Cancer Treatment Centers of America
(888) 552-6760

Have questions? Call (888) 552-6760 to speak to a cancer information specialist.

Living with breast cancer

Advances in medicine and science are helping more breast cancer patients live longer and with better outcomes. Still, the journey from diagnosis to treatment and beyond has many challenges. If you or someone you know has been diagnosed with breast cancer, learning about what to expect from diagnosis and treatment, and ways to deal with the disease and treatment-related side effects, may help you better navigate the road ahead. Whether you are recently diagnosed, in treatment, years beyond treatment, living with metastatic disease or are caring for someone with breast cancer, you may have questions about what to do. This section is designed to provide information and resources to breast cancer patients and their families—before, during and after treatment.

test
Recently Diagnosed

Being diagnosed with breast cancer can be a stressful and confusing time. It is normal to feel like you have lots to learn about your diagnosis. There is no one-size-fits-all treatment for breast cancer, and no two people experience treatment and the disease the same way. Your journey will be as individual as you are. Learning about what causes breast cancer, whether you should get a second opinion and what treatment options are available may help empower you with the information and knowledge to make informed decisions about the road ahead. Explore this section to learn more.

Side effect management

Breast cancer side effects may develop as a result of cancer treatments or the disease itself. Side effects may range from hair loss and lymphedema to pain and malnutrition, and typically depend on the type and the amount and duration of your treatments. Explore this section to learn about how Cancer Treatment Centers of America® (CTCA) prioritizes side effect management as an essential component of each breast cancer patient’s care plan.

Body image

Your breast cancer treatment may affect how you look and feel about yourself. Surgical scars, weight gain, skin changes or hair loss may impact not just your quality of life but your self-image, which in turn may influence your social life, relationships, even your work life. It’s important to know that many breast cancer patients are able to prepare for, manage and overcome these challenges, but it often takes time and perspective. Explore this section to learn more about how to cope with changes in appearance, along with tips on such topics as managing lymphedema, tying a headscarf and preparing for breast reconstruction.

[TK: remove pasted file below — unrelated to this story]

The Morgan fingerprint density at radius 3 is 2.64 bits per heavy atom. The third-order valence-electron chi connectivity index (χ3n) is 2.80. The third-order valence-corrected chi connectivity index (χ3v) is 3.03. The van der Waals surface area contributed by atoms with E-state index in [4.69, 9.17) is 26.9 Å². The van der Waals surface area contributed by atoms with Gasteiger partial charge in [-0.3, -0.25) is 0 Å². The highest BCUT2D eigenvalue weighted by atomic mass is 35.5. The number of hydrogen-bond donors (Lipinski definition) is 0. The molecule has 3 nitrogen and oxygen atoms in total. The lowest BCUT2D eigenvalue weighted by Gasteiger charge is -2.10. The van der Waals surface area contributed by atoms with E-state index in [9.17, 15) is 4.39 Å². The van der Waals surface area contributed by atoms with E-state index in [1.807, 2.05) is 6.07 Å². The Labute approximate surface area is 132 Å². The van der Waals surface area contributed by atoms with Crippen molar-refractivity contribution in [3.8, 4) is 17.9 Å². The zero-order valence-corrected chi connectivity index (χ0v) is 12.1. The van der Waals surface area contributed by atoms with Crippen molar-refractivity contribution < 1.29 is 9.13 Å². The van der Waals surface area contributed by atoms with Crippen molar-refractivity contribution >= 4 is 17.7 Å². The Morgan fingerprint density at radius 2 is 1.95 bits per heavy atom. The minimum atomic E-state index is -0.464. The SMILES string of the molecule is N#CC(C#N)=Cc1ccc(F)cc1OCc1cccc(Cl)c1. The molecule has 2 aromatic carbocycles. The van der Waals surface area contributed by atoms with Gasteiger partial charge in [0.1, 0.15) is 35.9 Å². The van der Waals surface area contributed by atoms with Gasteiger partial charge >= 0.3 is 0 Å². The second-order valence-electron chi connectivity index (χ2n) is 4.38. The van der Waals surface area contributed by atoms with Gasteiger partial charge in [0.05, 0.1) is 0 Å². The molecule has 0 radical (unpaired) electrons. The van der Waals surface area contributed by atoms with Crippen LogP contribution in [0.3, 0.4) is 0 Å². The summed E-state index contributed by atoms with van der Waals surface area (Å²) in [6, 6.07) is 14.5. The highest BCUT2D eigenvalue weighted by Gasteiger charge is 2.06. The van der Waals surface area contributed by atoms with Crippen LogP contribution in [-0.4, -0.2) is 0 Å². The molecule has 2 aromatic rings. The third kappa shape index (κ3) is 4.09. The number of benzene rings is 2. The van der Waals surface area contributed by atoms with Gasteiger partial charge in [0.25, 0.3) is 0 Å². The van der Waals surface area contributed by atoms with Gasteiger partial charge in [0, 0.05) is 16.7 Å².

Healthy Living

A healthy lifestyle is a key ingredient for many people’s overall well-being, especially those who have completed cancer treatment. Although there is no evidence that a specific diet will prevent cancer from returning, eating nutrient-rich foods and being physically active may help reduce the risk for other diseases and improve your overall health. Explore this section to learn more about how to incorporate healthy eating, exercise and stress management into your daily life after breast cancer treatment.


Sexuality and intimacy

Breast cancer may affect your sexuality in physical and emotional ways. You may not feel like being intimate when you’re dealing with breast cancer, or you may find that your sexual relationship helps you feel more normal during an uncertain time. Either way, many breast cancer patients find that intimacy with their partner becomes even more important during and after treatment, whether the bond includes sex or not. Explore this section for information about sex, sexuality and intimacy during and after breast cancer.



Survivorship support

Once breast cancer treatment is completed, it’s important to continue follow-up care that includes regular checkups. This is also a good time to seek professional advice on diet and physical activities. Read more about the survivorship support services offered at CTCA®, including how to prepare for and manage long- and late-term side effects that may develop after breast cancer treatment.


Caregiving

As a caregiver, you are doing whatever you can to help your loved one make decisions about their breast cancer treatment plan. At CTCA, we believe caregivers play a critical role in discussions about their loved ones’ treatment. That’s why we include you in those conversations and share with you and your family helpful information about cancer, treatment options, managing side effects and overall health. Explore this section for more information on ways to help support your loved one, and yourself, throughout the cancer journey.